Snow tires and other deep lug passenger and light truck tires likely would not pass the proposed new federal safety standards as written and would have to be phased out of production, according to a number of industry sources.
At the center of the issue is the high speed endurance test, which is designed to evaluate a tire's ability to run safely at high speeds and under stress. This test is designed to keep problems from arising like those that led to the rash of Firestone Wilderness/ATX failures mounted primarily on Ford Explorer sport-utility vehicles.
Unfortunately, the sources said, the test likely would lead to the failure of deeper lug tires, like snow tires and certain light truck fitments, which are not designed to run at high speeds or in high temperatures.
In the high speed test, for example, tire makers would have to test their tires at speeds of 88, 94 and 100 mph, compared with the current standard's requirements of 75, 80 and 85 mph. The proposed new endurance test increases the required speed 50 percent, from 50 to 75 mph. It also increases the duration from 34 to 40 hours and distance from 2,720 to 4,800 kilometers.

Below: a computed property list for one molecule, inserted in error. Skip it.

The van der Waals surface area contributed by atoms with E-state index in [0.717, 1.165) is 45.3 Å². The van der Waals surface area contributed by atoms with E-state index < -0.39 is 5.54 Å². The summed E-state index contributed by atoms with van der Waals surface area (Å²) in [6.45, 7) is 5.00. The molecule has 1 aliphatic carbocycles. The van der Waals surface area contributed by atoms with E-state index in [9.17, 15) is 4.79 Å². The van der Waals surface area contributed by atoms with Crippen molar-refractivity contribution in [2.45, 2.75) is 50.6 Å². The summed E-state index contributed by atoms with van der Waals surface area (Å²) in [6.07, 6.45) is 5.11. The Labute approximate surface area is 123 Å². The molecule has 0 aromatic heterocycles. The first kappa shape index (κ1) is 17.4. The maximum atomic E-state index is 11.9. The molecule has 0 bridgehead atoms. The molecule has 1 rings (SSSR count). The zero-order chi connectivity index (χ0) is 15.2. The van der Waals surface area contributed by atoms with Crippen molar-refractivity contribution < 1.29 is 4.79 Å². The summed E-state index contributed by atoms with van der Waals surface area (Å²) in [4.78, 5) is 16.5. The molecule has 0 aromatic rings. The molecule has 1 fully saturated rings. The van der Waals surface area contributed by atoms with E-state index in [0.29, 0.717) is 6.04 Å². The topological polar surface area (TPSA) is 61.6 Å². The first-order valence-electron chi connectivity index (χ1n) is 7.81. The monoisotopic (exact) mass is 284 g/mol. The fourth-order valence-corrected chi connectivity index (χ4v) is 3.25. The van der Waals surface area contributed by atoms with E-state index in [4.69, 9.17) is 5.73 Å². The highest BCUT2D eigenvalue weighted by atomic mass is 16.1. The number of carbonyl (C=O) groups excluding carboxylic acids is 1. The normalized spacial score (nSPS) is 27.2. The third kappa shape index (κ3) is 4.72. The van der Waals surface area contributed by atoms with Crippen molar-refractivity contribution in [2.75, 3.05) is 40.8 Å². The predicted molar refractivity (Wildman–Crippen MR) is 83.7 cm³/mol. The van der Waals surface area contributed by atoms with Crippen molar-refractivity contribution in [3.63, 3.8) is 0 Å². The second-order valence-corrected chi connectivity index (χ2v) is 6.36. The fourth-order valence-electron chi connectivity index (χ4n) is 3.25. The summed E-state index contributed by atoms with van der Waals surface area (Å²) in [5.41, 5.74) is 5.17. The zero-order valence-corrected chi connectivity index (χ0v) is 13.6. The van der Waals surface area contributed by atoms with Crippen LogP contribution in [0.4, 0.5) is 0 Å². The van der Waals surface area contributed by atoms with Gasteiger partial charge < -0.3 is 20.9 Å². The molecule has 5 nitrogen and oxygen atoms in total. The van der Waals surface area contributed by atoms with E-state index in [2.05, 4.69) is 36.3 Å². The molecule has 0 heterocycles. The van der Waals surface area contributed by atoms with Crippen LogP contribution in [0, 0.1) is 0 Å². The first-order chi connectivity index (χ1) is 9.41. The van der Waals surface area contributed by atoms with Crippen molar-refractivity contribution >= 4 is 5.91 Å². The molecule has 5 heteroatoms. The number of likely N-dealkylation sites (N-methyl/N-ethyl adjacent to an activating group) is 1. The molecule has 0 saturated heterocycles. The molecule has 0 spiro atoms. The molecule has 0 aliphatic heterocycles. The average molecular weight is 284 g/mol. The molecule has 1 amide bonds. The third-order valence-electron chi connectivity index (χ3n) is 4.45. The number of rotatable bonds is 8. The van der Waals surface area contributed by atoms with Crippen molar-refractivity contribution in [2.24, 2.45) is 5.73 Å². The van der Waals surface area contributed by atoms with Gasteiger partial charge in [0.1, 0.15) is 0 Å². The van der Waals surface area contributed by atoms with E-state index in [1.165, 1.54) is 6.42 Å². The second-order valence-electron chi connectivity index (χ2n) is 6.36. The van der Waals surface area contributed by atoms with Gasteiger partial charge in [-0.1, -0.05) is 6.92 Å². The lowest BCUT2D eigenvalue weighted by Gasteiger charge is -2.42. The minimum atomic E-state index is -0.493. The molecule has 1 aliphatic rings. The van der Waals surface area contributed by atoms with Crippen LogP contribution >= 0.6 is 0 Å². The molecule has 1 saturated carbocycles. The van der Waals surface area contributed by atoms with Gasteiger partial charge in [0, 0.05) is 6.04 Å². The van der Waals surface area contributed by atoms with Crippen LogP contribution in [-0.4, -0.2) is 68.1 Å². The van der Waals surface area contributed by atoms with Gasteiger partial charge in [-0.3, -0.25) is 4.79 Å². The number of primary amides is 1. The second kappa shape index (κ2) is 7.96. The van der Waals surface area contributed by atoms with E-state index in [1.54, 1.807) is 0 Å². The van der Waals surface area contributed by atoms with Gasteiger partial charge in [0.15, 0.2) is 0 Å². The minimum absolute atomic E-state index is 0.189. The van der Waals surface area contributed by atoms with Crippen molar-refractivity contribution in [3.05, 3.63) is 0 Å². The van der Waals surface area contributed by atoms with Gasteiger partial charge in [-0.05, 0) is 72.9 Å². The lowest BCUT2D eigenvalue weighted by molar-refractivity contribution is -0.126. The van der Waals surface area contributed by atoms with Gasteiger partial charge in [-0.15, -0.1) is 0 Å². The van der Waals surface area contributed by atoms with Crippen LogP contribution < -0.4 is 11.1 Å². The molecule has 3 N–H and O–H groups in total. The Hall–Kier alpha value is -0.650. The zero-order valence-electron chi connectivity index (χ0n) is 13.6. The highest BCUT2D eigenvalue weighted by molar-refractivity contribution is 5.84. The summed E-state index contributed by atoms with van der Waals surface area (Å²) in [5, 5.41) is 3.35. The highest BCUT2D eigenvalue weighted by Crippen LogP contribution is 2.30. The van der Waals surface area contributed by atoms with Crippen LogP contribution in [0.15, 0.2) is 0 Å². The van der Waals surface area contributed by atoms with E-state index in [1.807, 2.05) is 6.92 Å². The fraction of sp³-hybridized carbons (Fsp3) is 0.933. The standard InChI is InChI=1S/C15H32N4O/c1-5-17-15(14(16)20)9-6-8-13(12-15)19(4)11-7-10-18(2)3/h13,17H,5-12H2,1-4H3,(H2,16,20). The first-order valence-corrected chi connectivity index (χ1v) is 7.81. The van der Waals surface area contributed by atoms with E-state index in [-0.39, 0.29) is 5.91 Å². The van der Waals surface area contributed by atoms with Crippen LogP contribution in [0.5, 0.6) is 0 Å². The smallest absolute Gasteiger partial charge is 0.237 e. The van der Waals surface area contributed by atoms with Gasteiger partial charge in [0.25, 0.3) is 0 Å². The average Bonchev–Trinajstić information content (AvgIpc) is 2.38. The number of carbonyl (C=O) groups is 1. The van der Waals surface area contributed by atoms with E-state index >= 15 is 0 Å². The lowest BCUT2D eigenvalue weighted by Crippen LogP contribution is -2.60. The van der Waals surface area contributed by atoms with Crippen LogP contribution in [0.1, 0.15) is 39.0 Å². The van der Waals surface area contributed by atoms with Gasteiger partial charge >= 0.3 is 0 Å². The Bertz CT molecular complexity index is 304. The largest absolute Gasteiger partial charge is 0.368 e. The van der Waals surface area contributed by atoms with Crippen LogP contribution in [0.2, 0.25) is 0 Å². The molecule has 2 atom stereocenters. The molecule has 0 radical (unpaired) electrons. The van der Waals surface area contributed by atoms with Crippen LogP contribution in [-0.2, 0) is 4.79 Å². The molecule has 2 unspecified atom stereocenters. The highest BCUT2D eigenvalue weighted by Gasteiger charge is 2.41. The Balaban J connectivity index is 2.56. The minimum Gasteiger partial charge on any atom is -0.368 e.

The Rubber Manufacturers Association is drafting a comment on the matter which it intends to submit to the National Highway Traffic Safety Administration before the June 5 deadline. Earlier, the RMA voiced the industry's concern about NHTSA's claim that the new regulations would make up to one-third of tires on U.S. roads today obsolete, and continues to be concerned about what the industry perceives as overly stringent standards.